Take home a piece of New Orleans history at Neal Auction

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NEW ORLEANS-- Neal Auction is celebrating the Tricentennial with the rest of New Orleans, making some pieces of New Orleans history available for purchase at their next auction on March 24 & 25, 2018.

The oldest of the items is a painting by Jose Salazar.

Dating to the 1790s, this portrait is by Jose Francisco Salazar, Louisiana’s first portrait painter.  His portraits represent the intersection of the three main cultures that comprise New Orleans – French, Spanish and American. Although this sitter’s identity remains a mystery, Salazar painted only the city’s most prominent citizens during one of its most tumultuous and fascinating times. Neal Auction Company has a long history of selling Salazar’s work, including the record-setting depiction of Major General James Wilkinson which sold for $591,000 in 2013.

The second oldest item is a Tanesse Map  ranging from $12,000-$18,000.

Made by the surveyor Jacques Tanesse, the 1817 plan is an aerial projection giving a good idea of the city's crescent shape. Eleven border insets show the city's most important buildings, and they represent the French, Spanish, and American periods of New Orleans history. Tanesse also includes the fortifications that proved to be very decisive in America's defeat of the British during the famous Battle of New Orleans in 1815. This interesting detail is shown perpendicular to the Mississippi River at the lower right-hand corner of the city plan. In the title cartouche, an exotic American Indian family of unknown tribe poses near a lion skin.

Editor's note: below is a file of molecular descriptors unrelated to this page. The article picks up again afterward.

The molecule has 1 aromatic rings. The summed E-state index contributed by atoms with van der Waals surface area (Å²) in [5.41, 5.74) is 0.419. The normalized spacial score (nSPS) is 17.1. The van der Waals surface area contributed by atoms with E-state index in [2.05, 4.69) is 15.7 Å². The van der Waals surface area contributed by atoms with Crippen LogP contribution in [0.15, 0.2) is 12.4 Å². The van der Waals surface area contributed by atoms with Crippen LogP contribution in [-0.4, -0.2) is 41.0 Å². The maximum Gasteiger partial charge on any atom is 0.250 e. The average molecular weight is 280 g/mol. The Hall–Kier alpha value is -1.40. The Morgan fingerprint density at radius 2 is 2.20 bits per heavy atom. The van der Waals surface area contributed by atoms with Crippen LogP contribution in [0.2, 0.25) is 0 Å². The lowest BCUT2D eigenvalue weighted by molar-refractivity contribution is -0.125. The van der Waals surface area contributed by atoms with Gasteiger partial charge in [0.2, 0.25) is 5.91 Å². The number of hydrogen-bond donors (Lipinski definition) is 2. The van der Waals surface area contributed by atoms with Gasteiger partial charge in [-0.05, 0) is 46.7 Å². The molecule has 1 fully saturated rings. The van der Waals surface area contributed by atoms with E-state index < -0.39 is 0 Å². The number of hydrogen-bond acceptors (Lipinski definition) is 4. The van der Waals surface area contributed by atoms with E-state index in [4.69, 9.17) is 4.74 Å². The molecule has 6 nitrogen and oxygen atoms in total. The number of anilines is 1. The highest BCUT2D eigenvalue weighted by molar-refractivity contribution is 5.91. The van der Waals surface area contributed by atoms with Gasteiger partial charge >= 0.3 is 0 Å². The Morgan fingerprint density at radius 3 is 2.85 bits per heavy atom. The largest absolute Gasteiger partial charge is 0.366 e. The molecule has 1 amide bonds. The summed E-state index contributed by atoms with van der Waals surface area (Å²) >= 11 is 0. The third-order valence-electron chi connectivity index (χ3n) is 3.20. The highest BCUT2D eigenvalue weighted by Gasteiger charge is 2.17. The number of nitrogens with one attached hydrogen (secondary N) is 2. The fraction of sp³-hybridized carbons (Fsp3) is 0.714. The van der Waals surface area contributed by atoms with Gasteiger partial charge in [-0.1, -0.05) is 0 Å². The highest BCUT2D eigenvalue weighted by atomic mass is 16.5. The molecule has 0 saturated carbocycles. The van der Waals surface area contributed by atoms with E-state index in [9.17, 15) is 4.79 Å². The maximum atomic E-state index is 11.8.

The Auction will also feature several pieces by Alexander John Drysdale including a rare large-scale paiting with a  $30,000-$50,000 auction estimate.

One of New Orleans most instantly recognizable artists, Alexander John Drysdale’s works are beautiful impressionistic representations of bayou scenes, so the monumental and vibrant work from 1929 in the upcoming important spring estates sale. Other known instances of Drysdale painting on a similar large-scale format include the canvases done to decorate the Weiss Dining Room, (now conserved at Tulane University), the murals painted for the D. H. Holmes Department Store on Canal Street, and the murals done for the New Orleans Shushan Airport. This painting is undoubtedly the artist’s best work and tremendously exciting to collectors.

And last but not least, Clementine Hunter's murals from the Melrose Plantation have returned home to Louisiana. Ranging in price from $15,000-$30,000.

These large format oil paintings on wood originally decorated the walls of Melrose Plantation.  Sold as a part of the 1970 Melrose Plantation Auction, the locations of the murals were unknown for decades.  The three murals presented here, “Harvesting Gourds near the African House and the Ghana House,” “The Annunciation and the Adoration of the Wise Men,” and “The Cotton Crucifixion,” all include rich and complex iconography on a monumental scale.  The return of these historic paintings to New Orleans in the Tricentennial year affords a wonderful opportunity for new scholarship on one of Louisiana’s most noted and beloved artists.


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